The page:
Why do you need another kale salad recipe? Because not only will this one blow your mind with awesomeness, but I can give you five good reasons to make it.
Stuffed, a new pierogi restaurant in the Mission district, promises a uniquely Midwestern take on bar food. Can it compete with the countless other cheap eats in the neighborhood? Kate Williams investigates.
20 Spot in the Mission: The New Mod Hangout Proves Better as a Wine Bar than a Full-Service Restaurant
20 Spot, a posh new wine bar in the Mission district, offers a distinctly serious food menu. Is the cost of a meal worth it, or is the restaurant better appreciated as a bar? BAB’s Kate Williams offers her take.
The American Grilled Cheese Kitchen has moved into the Mission at 20th and Harrison across the street from flour + water.
Mary Ladd interviews Yaron Milgrom, who employs 27 people at two Mission District eateries and strongly believes in food made from scratch that is locally sourced. Milgrom explains what community means and what it’s like to live and work in the ever-changing Mission.
San Francisco celebrated Dia de los Muertos, or Day of the Dead, on Friday November 2 in the Mission. This traditional Mexican / Mexican-American holiday honors ancestors and loved ones who are no longer with us, and helps us take a moment to acknowledge and reflect on the importance of those people. The images portrayed show the beauty of community, the commemoration of lives, and the rich cultural tradition that the Mission District has held for decades.
Much ado has been made of the new permanent home of Wise Sons — the only Jewish deli in San Francisco worth eating. But while the excitement of the experience has tongues wagging what has not been fully explored is the uncompromising heritage and quality of the food.
Karen Heisler and Krystin Rubin first worked together to start Mission Pie, which is a for-profit business that serves sustainable food including sweet and savory pie. Heisler is also a co-founder of Pie Ranch in Pescadero, which is a non-profit sustainable farming parcel. Pie Ranch is one of the ingredient sources to Mission Pie. Here are Rubin & Heisler’s picks for Bay Area food spots.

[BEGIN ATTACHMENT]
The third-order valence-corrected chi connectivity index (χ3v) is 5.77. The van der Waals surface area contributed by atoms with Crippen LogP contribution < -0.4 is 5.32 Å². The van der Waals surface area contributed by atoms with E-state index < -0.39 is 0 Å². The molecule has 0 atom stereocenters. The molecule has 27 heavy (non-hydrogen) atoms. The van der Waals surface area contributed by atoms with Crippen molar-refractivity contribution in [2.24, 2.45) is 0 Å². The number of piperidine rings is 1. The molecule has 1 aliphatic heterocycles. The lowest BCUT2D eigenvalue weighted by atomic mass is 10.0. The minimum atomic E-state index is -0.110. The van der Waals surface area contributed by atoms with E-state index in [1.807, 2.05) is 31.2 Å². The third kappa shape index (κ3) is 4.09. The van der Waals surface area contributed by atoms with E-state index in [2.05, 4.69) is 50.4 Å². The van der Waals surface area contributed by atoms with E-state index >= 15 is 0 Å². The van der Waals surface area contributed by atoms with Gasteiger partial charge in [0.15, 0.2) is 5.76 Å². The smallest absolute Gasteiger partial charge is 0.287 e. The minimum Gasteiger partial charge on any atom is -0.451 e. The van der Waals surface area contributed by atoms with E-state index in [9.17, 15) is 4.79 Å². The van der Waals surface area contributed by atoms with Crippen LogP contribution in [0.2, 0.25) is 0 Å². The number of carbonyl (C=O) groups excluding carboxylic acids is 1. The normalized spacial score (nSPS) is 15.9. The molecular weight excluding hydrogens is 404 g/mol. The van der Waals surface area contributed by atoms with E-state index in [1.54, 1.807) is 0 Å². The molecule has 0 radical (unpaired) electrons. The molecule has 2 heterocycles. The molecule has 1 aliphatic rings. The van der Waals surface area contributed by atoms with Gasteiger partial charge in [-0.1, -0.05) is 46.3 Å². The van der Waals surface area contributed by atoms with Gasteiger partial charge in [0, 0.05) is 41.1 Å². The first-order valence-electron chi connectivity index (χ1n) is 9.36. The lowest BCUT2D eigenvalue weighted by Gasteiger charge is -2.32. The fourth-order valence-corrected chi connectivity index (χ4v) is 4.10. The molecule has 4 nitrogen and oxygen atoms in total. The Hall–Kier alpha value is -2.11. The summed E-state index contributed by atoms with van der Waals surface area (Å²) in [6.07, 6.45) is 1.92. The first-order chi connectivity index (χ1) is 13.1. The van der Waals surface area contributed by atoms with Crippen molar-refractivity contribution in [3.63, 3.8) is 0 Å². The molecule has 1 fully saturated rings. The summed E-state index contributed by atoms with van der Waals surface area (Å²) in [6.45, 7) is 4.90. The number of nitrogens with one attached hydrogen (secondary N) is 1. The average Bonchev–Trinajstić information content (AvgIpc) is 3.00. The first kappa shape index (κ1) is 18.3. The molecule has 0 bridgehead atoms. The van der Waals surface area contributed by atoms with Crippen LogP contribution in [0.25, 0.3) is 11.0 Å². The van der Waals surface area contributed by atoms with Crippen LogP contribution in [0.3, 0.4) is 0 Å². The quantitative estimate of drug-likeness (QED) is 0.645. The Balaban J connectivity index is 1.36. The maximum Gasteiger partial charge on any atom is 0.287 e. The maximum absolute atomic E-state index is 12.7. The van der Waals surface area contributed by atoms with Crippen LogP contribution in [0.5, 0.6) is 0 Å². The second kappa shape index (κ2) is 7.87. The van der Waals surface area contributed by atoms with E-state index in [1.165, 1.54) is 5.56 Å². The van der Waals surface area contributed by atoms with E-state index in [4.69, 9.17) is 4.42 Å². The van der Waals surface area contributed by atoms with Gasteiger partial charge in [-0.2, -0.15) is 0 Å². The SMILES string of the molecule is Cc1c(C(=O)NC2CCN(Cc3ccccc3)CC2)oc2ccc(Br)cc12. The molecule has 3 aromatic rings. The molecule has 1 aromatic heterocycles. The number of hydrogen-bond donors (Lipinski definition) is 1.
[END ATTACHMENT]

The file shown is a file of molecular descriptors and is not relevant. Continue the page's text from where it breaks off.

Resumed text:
Humphry Slocombe’s Jake Godby and Sean Vahey are known nationally for their cutting edge ice cream flavors and massive Twitter following. The two are both remarkably trim even though they “taste everything” made at the Mission District shop. Many eating and drinking favorites make both Godby and Vahey’s list. Vahey seemed amused that there is also a strong showing of their clients on the list.
Caleb Zigas is the Acting Executive Director of La Cocina and lives nearby on a block that he says “used to be called the Mission. Now it’s Noe Valley.” He organizes the programming for the business incubator, and is often called upon for media interviews. Among Zigas’ favorite foods are chicken soup, steamed pork buns, molletes (a bread roll popular in both Mexico and the Andalusia region of Spain) and nearly anything with miso.
The problem gets especially thorny when the offended parties — the light sleepers, neat freaks, and territorial denizens of the block — feel as if they’re a more intrinsic part of the city than the offender, particularly when the offender is a trendy, much-blogged, money-making food-service operation with a clientele neither reflective of nor rooted in the neighborhood — and the offended happen to be long-time residents.
These days, I don’t feel like a teenager too often — except maybe when I’m home for the holidays. Now, when my mom comes to San Francisco for a vacation, good feelings swell to the surface. Our meals together are the highlights of her visits and I try hard to make them meaningful and pleasant.
Out-of-town visitors always want to know where to find a good burrito. By the time they get around to asking you, you’re wiser, over the course of weeks and months, a true aficionado. You come to understand that, while there are many very good burritos in your neighborhood, seeking out the perfect specimen is a impossible undertaking.
Sometimes, the homiest dishes — foods without pretense or artifice — are most revealing about the cultures from which they spring, and inspire the most debate amongst their devotees. However, from countless regional Mexican renditions — like white sauces in Sinaloa and Guadalajara’s polenta-like cazuela cook-downs — to American adaptations that echo Tex-Mex migas, all chilaquiles aim to soothe — regardless of a particular variation’s provenance and claims to authenticity.